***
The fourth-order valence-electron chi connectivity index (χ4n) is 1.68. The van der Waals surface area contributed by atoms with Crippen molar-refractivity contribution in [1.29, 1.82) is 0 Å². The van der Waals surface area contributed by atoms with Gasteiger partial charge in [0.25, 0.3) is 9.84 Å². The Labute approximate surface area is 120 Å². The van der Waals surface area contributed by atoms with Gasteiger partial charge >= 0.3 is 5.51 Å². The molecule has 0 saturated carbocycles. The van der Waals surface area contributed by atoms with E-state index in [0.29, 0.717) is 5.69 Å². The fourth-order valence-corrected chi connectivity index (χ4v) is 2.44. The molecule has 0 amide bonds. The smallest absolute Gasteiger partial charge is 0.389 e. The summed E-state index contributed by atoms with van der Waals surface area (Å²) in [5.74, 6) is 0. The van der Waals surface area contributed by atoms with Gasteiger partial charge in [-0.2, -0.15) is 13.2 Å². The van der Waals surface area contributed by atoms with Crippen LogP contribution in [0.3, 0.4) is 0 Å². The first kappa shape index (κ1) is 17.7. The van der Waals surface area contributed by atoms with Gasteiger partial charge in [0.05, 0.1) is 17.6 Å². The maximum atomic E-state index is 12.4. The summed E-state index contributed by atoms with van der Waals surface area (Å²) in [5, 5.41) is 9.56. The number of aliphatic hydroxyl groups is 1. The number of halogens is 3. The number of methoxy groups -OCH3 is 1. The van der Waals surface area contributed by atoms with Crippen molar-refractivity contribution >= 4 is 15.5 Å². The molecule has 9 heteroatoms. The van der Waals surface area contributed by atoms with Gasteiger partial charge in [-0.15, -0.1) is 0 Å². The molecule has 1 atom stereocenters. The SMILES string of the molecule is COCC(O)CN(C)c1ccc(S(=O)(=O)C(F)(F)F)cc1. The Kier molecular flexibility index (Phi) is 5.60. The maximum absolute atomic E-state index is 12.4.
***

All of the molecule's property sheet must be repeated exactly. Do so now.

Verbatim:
The fourth-order valence-electron chi connectivity index (χ4n) is 1.68. The van der Waals surface area contributed by atoms with Crippen molar-refractivity contribution in [1.29, 1.82) is 0 Å². The van der Waals surface area contributed by atoms with Gasteiger partial charge in [0.25, 0.3) is 9.84 Å². The Labute approximate surface area is 120 Å². The van der Waals surface area contributed by atoms with Gasteiger partial charge >= 0.3 is 5.51 Å². The molecule has 0 saturated carbocycles. The van der Waals surface area contributed by atoms with E-state index in [0.29, 0.717) is 5.69 Å². The fourth-order valence-corrected chi connectivity index (χ4v) is 2.44. The molecule has 0 amide bonds. The smallest absolute Gasteiger partial charge is 0.389 e. The summed E-state index contributed by atoms with van der Waals surface area (Å²) in [5.74, 6) is 0. The van der Waals surface area contributed by atoms with Gasteiger partial charge in [-0.2, -0.15) is 13.2 Å². The van der Waals surface area contributed by atoms with Crippen LogP contribution in [0.3, 0.4) is 0 Å². The first kappa shape index (κ1) is 17.7. The van der Waals surface area contributed by atoms with Gasteiger partial charge in [0.05, 0.1) is 17.6 Å². The maximum atomic E-state index is 12.4. The summed E-state index contributed by atoms with van der Waals surface area (Å²) in [5, 5.41) is 9.56. The number of aliphatic hydroxyl groups is 1. The number of halogens is 3. The number of methoxy groups -OCH3 is 1. The van der Waals surface area contributed by atoms with Crippen molar-refractivity contribution >= 4 is 15.5 Å². The molecule has 9 heteroatoms. The van der Waals surface area contributed by atoms with Gasteiger partial charge in [-0.15, -0.1) is 0 Å². The molecule has 1 atom stereocenters. The SMILES string of the molecule is COCC(O)CN(C)c1ccc(S(=O)(=O)C(F)(F)F)cc1. The Kier molecular flexibility index (Phi) is 5.60. The maximum absolute atomic E-state index is 12.4.